The markets are dealing with a new kind of political risk, one that all traders should be aware of and make trading decisions while factoring in the risk, said a global political analyst in an interview with The Industry Spread.
“Now we have things like Trump tweeting about the Chinese capturing one of their drones- and he tweeted in protest- and we see the markets in Asia have complete volatility,” said Klisman Murati, ‘International analyst at Global Risk Insights’, when he sat down with Katie Pilbeam, on IG Group’s Market Insights.
Murati, in a follow up interview with The Industry Spread, said that his comment should not be taken to mean that traders along with studying charts and trends should be glued to Twitter.
Trump is the most well recognized example of this dynamic; Murati said Trump “displays a sense of perpetual unpredictability,” in an article about the election in August.
Murati said because Trump has never held office before and is a clean slate so to speak, he has added political risk on the market that traditional politicians wouldn’t have.
Murati noted that Trump cannot be viewed in a vacuum but part of a phenomenon which includes Brexit, and the potential election of Marie Le Pen as part of a sort of new world order of unpredictable political risks.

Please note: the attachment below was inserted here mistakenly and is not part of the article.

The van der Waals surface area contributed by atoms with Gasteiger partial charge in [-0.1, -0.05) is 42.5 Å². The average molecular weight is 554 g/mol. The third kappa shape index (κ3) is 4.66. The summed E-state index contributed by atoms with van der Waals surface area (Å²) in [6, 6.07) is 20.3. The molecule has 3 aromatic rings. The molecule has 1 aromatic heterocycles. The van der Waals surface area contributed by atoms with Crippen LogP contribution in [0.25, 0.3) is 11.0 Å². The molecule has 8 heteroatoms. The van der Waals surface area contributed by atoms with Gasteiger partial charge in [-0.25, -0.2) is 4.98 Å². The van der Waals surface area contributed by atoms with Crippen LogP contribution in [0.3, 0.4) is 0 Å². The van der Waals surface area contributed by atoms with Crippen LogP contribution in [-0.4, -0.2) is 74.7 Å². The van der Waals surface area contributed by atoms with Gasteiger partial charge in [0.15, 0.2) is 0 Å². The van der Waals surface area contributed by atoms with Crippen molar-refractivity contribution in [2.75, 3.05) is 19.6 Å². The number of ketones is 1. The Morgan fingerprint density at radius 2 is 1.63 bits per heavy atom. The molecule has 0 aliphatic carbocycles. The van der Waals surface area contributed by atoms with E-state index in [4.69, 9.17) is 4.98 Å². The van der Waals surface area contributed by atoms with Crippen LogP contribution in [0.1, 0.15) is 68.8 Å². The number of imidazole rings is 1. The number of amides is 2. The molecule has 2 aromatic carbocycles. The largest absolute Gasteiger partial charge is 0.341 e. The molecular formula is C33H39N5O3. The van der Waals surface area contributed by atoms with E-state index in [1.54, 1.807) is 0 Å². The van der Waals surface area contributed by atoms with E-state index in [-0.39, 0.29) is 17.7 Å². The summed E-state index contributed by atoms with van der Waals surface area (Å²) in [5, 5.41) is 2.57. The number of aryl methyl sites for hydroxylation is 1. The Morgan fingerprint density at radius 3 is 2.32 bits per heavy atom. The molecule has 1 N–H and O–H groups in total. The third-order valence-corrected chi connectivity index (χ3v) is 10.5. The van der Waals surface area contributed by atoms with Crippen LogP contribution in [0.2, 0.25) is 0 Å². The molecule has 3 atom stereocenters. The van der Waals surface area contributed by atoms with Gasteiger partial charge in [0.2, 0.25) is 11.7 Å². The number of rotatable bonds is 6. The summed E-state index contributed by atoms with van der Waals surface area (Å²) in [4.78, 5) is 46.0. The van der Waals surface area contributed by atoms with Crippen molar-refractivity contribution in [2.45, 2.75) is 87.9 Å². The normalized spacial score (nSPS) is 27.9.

Murati said that as the market adjusts some and eventually all this political risk would be built in, but until then, traders are presented with both risks and opportunities.
He noted that whereas 9/11 had a profound effect on global markets, more recent terrorist attacks, though no less tragic, have had a far less gyrating effect on the markets.
Murati told Pilbeam that another potential risk of Trump tweeting as that other world leaders will follow suit and send messages the same way, “If Marie Le Pen takes office in France, she starts to do the same thing what will happen to the markets,” Murati told Pilbeam.
But he also noted that the more Trump and other leaders tweet the more the market will begin to adjust and account for the risk.
While Murati believes there is both risk and opportunities in the unpredictable geopolitical climate, he doesn’t necessarily believe traders should become political junkies. His advice is more practical.
“An investor should spend more time learning everything about the industries they want to invest in and less time listening to speculation.” Murati said. “When you do this you start seeing how your industry can and will potentially develop in the future and that’s where we divide the real investor from the hopeful speculator.
He gave this tip: make friends with the people you are betting, real insight and investment comes from concrete knowledge and a flair for opportunity.